CCC enrollees give themselves heart and soul
to the welfare of the Nation
By Rob Carrigan, email@example.com
The State of Colorado experienced a 'late spring' in 1933, with the deepest snow in the winter falling in May, but that didn't set back the formation and organization of a 'Forest Army' in woods of Colorado by the end of the year.
Major General Frank Parker, U.S. Army, the Commanding General 8th Corps Area, at Fort Sam Houston, Texas, described the announcement to commanding officers of Regular Army posts under his jurisdiction that the President had delegated to the War Department the duty of enrolling, clothing, feeding, quartering, transporting to work camps, furnishing medical service for, paying, keeping records of, and responsibility for the control and welfare of some 275,000 young Americans. Units for administration were to consist of approximately 200 men, and were to be called companies.
These men were not to be under military discipline, as are soldiers, would be subject to civil law only. The name of the new organization was to be the Civilian Conservation Corps.
Col. Sherwood A. Cheney, commanding the 2nd Regiment of Engineers and Post of Fort Logan, was one of the post commanders notified. He was directed to help organize and administer the Civilian Conservation Corps in Colorado. Thirty-five CCC companies began forming in the summer of 1933 and were located in the National Forest and Parks of Colorado. The intention was to compose nearly 50 percent of camps of Colorado men, with the remaining being enrollees from Oklahoma and Texas.
Clothing, tents, blankets, cots, cooking utensils, mess equipment, food and medical supplies were gathered for 7,000 men that were transported to the camps. Some of the camps were 85 miles from the nearest railroad and many of the camps were 400 miles from Fort Logan's command structure. That structure was small at the time, made up of 16, or so, officers, and 480 enlisted men.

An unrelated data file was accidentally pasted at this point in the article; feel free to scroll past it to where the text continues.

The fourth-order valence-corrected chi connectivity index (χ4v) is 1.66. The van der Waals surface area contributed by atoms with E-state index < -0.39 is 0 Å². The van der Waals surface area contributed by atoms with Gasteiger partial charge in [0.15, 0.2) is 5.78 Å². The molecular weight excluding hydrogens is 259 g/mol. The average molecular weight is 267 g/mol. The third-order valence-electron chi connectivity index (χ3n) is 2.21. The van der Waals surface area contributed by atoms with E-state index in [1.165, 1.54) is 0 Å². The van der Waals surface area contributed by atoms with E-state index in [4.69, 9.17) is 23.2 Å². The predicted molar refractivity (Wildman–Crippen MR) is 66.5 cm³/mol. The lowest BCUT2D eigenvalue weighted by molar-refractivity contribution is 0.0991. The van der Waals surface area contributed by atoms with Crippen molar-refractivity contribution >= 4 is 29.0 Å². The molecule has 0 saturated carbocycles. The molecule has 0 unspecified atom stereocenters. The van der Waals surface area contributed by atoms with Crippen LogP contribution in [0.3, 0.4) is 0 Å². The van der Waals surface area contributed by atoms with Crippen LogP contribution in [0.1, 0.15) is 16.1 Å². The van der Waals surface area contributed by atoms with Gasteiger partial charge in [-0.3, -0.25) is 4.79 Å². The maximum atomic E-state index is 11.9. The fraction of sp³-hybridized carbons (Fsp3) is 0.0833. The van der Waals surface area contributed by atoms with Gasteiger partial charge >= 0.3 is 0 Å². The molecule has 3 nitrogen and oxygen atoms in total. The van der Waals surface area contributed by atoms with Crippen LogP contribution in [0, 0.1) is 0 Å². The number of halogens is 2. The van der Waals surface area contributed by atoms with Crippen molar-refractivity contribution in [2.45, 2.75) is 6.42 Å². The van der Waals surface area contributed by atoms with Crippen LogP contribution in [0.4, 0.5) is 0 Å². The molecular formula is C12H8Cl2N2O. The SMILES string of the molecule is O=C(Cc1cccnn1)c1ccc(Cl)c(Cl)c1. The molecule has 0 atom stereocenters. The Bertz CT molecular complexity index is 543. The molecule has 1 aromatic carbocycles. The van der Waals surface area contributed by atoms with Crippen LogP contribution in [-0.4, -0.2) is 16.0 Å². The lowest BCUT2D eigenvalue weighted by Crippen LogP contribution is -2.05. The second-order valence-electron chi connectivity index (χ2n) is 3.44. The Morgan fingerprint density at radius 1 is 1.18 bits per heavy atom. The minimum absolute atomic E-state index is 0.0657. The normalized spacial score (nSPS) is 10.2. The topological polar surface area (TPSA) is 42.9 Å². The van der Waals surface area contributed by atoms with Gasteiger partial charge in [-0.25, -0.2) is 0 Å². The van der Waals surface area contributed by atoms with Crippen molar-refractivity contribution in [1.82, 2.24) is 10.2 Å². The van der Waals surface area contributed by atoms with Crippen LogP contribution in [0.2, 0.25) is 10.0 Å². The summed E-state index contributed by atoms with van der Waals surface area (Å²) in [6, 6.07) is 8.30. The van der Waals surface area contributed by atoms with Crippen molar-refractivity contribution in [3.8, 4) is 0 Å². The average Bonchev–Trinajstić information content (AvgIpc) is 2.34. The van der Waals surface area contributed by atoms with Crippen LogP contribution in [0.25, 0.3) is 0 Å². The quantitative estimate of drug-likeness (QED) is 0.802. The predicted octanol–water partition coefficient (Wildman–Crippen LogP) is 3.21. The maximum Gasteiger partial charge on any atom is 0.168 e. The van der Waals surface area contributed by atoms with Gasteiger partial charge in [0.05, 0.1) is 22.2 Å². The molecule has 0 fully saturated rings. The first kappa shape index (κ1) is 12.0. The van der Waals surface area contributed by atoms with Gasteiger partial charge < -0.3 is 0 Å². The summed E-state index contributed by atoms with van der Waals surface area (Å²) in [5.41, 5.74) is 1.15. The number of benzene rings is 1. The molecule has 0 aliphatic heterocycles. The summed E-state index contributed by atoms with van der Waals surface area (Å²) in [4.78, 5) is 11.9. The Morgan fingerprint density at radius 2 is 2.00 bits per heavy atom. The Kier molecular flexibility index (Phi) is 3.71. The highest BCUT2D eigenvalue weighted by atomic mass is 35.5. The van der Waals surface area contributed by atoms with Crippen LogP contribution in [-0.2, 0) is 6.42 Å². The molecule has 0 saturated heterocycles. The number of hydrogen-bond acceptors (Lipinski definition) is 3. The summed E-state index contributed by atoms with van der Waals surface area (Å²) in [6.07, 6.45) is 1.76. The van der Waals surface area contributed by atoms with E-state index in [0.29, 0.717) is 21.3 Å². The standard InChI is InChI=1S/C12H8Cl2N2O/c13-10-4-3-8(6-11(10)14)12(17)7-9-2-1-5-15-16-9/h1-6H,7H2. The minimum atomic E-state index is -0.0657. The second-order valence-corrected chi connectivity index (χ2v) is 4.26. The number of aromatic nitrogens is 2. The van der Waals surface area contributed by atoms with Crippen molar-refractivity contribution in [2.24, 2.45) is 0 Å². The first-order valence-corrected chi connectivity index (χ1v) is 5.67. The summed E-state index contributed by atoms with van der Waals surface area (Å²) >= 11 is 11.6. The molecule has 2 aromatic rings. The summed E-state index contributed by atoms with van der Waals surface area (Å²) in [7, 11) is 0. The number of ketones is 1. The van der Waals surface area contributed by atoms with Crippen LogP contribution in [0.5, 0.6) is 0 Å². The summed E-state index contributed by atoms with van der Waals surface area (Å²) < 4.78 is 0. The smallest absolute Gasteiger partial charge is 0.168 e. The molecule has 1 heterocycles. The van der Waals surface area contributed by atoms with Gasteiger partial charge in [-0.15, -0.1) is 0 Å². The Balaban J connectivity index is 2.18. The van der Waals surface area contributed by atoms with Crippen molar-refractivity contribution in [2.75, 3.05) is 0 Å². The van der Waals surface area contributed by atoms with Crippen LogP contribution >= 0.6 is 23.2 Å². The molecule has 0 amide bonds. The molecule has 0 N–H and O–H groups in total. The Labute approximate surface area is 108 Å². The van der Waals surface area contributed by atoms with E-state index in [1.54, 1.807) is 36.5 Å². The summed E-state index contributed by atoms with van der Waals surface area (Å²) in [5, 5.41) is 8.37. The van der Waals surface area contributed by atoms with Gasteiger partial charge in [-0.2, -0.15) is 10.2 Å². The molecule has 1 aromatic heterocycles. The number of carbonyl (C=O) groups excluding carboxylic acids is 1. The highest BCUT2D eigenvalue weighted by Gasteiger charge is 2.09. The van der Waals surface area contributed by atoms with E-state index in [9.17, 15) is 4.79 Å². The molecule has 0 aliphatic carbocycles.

The CCC groups were often 200 men in each camp, and spread out all over Colorado. Officers and enlisted men converted from duties that had earned them a strong, capable reputation in WW I as an expeditionary forces in France in 1917 and 1918, and tasked with running the CCC camps.
"The best non-commissioned officers and specialists of the Regiment were selected to act as first sergeants, cooks, and company clerks for the new CCC companies," reported military publications. Much of the clerical work of camps were performed by Fort Logan regulars. Additional officers were sent to help from Fort Warren in Wyoming, and For Sill, in Oklahoma, to help administer the Fort Logan Reconditioning Camp, until the CCC contingents could break off into the work camps.
Nearly 900 men from Denver and surrounding counties were fed, clothed, and quartered while awaiting weather conditions to move to the forests and parks, to new camps at 7,500 to 10,000 feet altitudes.
"The unusually heavy snows during May, 1933, prevented a May 1 occupation. By the middle of the month, occupation of camps began."
"With the exception of the medical service in the work camps, the District was organized, and was administered and supplied until the fall of 1933 by Regular Army personnel," according to History of The CCC in Colorado, produced by camp enrollees in 1936.